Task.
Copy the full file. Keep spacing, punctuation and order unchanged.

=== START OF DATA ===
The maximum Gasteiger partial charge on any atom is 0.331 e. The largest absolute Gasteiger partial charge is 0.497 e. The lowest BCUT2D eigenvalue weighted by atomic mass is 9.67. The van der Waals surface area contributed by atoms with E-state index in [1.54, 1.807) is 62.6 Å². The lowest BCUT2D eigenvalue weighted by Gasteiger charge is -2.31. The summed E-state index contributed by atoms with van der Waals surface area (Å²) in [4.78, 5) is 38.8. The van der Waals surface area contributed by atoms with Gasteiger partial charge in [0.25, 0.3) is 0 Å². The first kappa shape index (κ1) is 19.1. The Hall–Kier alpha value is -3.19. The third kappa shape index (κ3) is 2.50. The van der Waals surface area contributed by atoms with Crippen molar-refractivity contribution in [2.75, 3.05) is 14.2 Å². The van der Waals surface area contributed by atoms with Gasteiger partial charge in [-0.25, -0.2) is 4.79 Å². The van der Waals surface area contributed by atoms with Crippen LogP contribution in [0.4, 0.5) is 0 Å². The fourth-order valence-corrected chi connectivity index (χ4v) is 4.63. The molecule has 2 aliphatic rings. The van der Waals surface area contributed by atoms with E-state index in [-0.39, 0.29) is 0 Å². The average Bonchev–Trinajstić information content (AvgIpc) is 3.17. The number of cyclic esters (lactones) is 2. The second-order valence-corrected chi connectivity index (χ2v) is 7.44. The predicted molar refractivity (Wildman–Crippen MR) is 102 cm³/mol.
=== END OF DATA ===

The maximum Gasteiger partial charge on any atom is 0.331 e. The largest absolute Gasteiger partial charge is 0.497 e. The lowest BCUT2D eigenvalue weighted by atomic mass is 9.67. The van der Waals surface area contributed by atoms with E-state index in [1.54, 1.807) is 62.6 Å². The lowest BCUT2D eigenvalue weighted by Gasteiger charge is -2.31. The summed E-state index contributed by atoms with van der Waals surface area (Å²) in [4.78, 5) is 38.8. The van der Waals surface area contributed by atoms with Gasteiger partial charge in [0.25, 0.3) is 0 Å². The first kappa shape index (κ1) is 19.1. The Hall–Kier alpha value is -3.19. The third kappa shape index (κ3) is 2.50. The van der Waals surface area contributed by atoms with Crippen molar-refractivity contribution in [2.75, 3.05) is 14.2 Å². The van der Waals surface area contributed by atoms with Gasteiger partial charge in [-0.25, -0.2) is 4.79 Å². The van der Waals surface area contributed by atoms with Crippen LogP contribution in [0.4, 0.5) is 0 Å². The fourth-order valence-corrected chi connectivity index (χ4v) is 4.63. The molecule has 2 aliphatic rings. The van der Waals surface area contributed by atoms with E-state index in [-0.39, 0.29) is 0 Å². The average Bonchev–Trinajstić information content (AvgIpc) is 3.17. The number of cyclic esters (lactones) is 2. The second-order valence-corrected chi connectivity index (χ2v) is 7.44. The predicted molar refractivity (Wildman–Crippen MR) is 102 cm³/mol.